The acidity of the rain is caused mainly by sulphur dioxide, which comes largely from the burning by power and industrial plants of fossil fuels containing sulphur and from nitrogen oxide, which comes largely from automobile exhaust. The sulphur dioxide reacts in the presence of sunlight to produce sulphuric acid and the nitrogen oxide mixes with moisture to form nitric acid. These acids leach away important mineral nutrients in the soil such as calcium, magnesium, phosphorus and potassium. The acidity also makes toxic aluminum in the soil more available to the trees.

Those things would be bad enough if that was all the trees had to deal with, but the acidity in the rain is just the beginning of the their problems. Ground level ozone, also from car exhausts, damages the chlorophyll in plants and is a primary culprit in forest decline. On top of that there are also airborne toxic metals such as cadmium, zinc, lead, copper, arsenic, barium, chromium, nickel and mercury in the rainfall. When materials containing these heavy metals are incinerated, most of the metals go up the stack and out into the atmosphere. The acidity in the rain makes these metals more soluble, more concentrated and more harmful to the plants, damaging their immune systems.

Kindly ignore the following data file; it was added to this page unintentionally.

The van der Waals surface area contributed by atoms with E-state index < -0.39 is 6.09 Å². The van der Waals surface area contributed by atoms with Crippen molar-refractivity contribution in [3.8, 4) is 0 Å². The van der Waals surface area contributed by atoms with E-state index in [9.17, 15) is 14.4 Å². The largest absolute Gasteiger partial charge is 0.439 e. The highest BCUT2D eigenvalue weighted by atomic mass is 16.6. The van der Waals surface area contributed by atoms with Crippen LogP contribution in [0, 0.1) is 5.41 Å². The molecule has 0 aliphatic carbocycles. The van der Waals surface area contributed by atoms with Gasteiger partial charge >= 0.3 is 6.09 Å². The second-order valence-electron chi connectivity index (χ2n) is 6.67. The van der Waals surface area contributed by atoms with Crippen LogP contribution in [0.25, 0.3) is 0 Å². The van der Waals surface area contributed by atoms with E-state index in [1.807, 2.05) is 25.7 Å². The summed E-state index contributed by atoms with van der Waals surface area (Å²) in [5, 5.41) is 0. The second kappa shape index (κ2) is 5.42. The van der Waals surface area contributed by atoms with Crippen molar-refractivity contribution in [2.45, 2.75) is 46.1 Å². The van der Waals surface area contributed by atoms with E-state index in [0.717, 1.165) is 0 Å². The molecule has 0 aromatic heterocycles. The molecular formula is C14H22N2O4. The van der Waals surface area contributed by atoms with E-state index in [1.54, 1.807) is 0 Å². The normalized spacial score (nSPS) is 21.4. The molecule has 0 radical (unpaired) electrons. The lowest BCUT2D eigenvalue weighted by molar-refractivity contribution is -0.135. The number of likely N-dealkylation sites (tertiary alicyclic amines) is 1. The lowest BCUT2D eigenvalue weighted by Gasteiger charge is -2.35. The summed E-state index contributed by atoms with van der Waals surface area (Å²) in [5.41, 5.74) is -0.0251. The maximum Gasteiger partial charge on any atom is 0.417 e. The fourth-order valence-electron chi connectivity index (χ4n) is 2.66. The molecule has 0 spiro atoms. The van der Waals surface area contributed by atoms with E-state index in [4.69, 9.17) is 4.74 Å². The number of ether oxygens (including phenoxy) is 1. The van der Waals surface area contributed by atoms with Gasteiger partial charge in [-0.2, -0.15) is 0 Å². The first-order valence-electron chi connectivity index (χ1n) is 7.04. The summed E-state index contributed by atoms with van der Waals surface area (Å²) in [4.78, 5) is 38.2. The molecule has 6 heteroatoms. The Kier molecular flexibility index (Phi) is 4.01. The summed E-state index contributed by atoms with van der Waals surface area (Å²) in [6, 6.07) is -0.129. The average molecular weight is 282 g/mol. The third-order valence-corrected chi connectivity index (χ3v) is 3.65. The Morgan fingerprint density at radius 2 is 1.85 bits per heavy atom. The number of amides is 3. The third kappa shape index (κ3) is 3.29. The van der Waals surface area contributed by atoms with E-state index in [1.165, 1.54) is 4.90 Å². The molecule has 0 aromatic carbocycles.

And then there are substances like pesticides, carried by the wind from aerial spraying operations and dioxins from incinerators. To give some idea of what the trees are dealing with, German researchers have detected some 400 synthetic organic compounds in a single cubic meter sample of air! In actuality, our rain and fog have become a toxic stew, with the pollutants acting synergistically on our trees in ways we are still far from fully understanding. Finally, there is UVB radiation from the thinning of the ozone layer, yet another suspected culprit in forest decline.

One criticism often leveled by opponents of stricter air pollution standards is that acid rain doesn't kill trees, that they are actually killed by cold winters or by insects or fungus or some such agent. In a sense these critics are correct - it is true that cold or insects or fungus or some other pathogen is often the ultimate cause of tree death rather than pollutants. But one might fairly ask why in the latter part of this century are so many pathogens suddenly having such a tremendous effect on so many species of trees. If just one or two species of trees were suffering a decline in eastern North America, maybe it would be acceptable to simply blame the weather or some pathogen and dismiss the problem as unfortunate but unavoidable. But that is hardly the case. Instead, what we are witnessing across most of eastern North America is a pandemic of tree death.